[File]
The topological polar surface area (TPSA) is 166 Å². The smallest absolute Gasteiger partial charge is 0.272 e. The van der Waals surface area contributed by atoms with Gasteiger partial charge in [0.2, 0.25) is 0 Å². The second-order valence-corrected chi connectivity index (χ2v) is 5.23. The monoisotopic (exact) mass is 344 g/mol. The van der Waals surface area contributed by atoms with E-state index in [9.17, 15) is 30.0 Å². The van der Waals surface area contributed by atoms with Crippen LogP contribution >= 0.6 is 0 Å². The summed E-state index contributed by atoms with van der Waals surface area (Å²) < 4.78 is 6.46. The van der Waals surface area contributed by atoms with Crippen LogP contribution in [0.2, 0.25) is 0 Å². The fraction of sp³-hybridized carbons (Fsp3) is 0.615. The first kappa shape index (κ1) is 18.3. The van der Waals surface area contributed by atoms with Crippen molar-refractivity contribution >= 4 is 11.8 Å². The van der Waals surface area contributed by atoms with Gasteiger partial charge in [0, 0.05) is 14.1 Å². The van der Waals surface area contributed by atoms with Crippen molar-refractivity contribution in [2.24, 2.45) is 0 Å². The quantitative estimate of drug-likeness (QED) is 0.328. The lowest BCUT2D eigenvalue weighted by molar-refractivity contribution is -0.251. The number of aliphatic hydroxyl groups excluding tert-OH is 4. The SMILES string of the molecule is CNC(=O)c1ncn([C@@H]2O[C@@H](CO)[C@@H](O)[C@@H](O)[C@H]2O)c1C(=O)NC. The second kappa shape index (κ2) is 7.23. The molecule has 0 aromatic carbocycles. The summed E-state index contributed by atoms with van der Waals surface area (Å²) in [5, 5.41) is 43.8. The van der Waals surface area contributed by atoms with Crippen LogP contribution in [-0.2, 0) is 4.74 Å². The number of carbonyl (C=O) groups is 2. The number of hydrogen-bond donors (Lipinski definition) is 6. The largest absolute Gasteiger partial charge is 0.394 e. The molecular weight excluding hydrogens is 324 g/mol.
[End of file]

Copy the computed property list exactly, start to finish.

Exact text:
The topological polar surface area (TPSA) is 166 Å². The smallest absolute Gasteiger partial charge is 0.272 e. The van der Waals surface area contributed by atoms with Gasteiger partial charge in [0.2, 0.25) is 0 Å². The second-order valence-corrected chi connectivity index (χ2v) is 5.23. The monoisotopic (exact) mass is 344 g/mol. The van der Waals surface area contributed by atoms with E-state index in [9.17, 15) is 30.0 Å². The van der Waals surface area contributed by atoms with Crippen LogP contribution >= 0.6 is 0 Å². The summed E-state index contributed by atoms with van der Waals surface area (Å²) < 4.78 is 6.46. The van der Waals surface area contributed by atoms with Crippen LogP contribution in [0.2, 0.25) is 0 Å². The fraction of sp³-hybridized carbons (Fsp3) is 0.615. The first kappa shape index (κ1) is 18.3. The van der Waals surface area contributed by atoms with Crippen molar-refractivity contribution >= 4 is 11.8 Å². The van der Waals surface area contributed by atoms with Gasteiger partial charge in [0, 0.05) is 14.1 Å². The van der Waals surface area contributed by atoms with Crippen molar-refractivity contribution in [2.24, 2.45) is 0 Å². The quantitative estimate of drug-likeness (QED) is 0.328. The lowest BCUT2D eigenvalue weighted by molar-refractivity contribution is -0.251. The number of aliphatic hydroxyl groups excluding tert-OH is 4. The SMILES string of the molecule is CNC(=O)c1ncn([C@@H]2O[C@@H](CO)[C@@H](O)[C@@H](O)[C@H]2O)c1C(=O)NC. The second kappa shape index (κ2) is 7.23. The molecule has 0 aromatic carbocycles. The summed E-state index contributed by atoms with van der Waals surface area (Å²) in [5, 5.41) is 43.8. The van der Waals surface area contributed by atoms with Crippen LogP contribution in [-0.2, 0) is 4.74 Å². The number of carbonyl (C=O) groups is 2. The number of hydrogen-bond donors (Lipinski definition) is 6. The largest absolute Gasteiger partial charge is 0.394 e. The molecular weight excluding hydrogens is 324 g/mol.